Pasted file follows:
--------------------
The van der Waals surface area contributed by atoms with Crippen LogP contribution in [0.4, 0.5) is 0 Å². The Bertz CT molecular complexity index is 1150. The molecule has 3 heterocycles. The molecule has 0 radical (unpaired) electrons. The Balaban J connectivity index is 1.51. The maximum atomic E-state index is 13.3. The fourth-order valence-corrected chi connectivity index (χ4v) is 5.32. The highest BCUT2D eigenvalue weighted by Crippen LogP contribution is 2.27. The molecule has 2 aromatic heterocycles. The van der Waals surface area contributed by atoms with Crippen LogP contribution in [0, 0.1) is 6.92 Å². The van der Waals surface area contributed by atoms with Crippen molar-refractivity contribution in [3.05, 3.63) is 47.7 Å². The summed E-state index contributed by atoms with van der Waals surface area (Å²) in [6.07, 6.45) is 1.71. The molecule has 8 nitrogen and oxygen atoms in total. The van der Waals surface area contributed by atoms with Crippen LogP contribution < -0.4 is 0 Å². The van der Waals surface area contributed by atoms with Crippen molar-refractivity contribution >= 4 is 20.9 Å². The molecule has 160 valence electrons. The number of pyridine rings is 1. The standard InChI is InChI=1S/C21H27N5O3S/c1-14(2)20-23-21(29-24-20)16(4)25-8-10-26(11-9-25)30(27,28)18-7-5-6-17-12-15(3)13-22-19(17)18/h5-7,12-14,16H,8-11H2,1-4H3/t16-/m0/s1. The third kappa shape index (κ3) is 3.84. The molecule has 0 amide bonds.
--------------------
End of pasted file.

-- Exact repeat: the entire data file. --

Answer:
The van der Waals surface area contributed by atoms with Crippen LogP contribution in [0.4, 0.5) is 0 Å². The Bertz CT molecular complexity index is 1150. The molecule has 3 heterocycles. The molecule has 0 radical (unpaired) electrons. The Balaban J connectivity index is 1.51. The maximum atomic E-state index is 13.3. The fourth-order valence-corrected chi connectivity index (χ4v) is 5.32. The highest BCUT2D eigenvalue weighted by Crippen LogP contribution is 2.27. The molecule has 2 aromatic heterocycles. The van der Waals surface area contributed by atoms with Crippen LogP contribution in [0, 0.1) is 6.92 Å². The van der Waals surface area contributed by atoms with Crippen molar-refractivity contribution in [3.05, 3.63) is 47.7 Å². The summed E-state index contributed by atoms with van der Waals surface area (Å²) in [6.07, 6.45) is 1.71. The molecule has 8 nitrogen and oxygen atoms in total. The van der Waals surface area contributed by atoms with Crippen LogP contribution < -0.4 is 0 Å². The van der Waals surface area contributed by atoms with Crippen molar-refractivity contribution >= 4 is 20.9 Å². The molecule has 160 valence electrons. The number of pyridine rings is 1. The standard InChI is InChI=1S/C21H27N5O3S/c1-14(2)20-23-21(29-24-20)16(4)25-8-10-26(11-9-25)30(27,28)18-7-5-6-17-12-15(3)13-22-19(17)18/h5-7,12-14,16H,8-11H2,1-4H3/t16-/m0/s1. The third kappa shape index (κ3) is 3.84. The molecule has 0 amide bonds.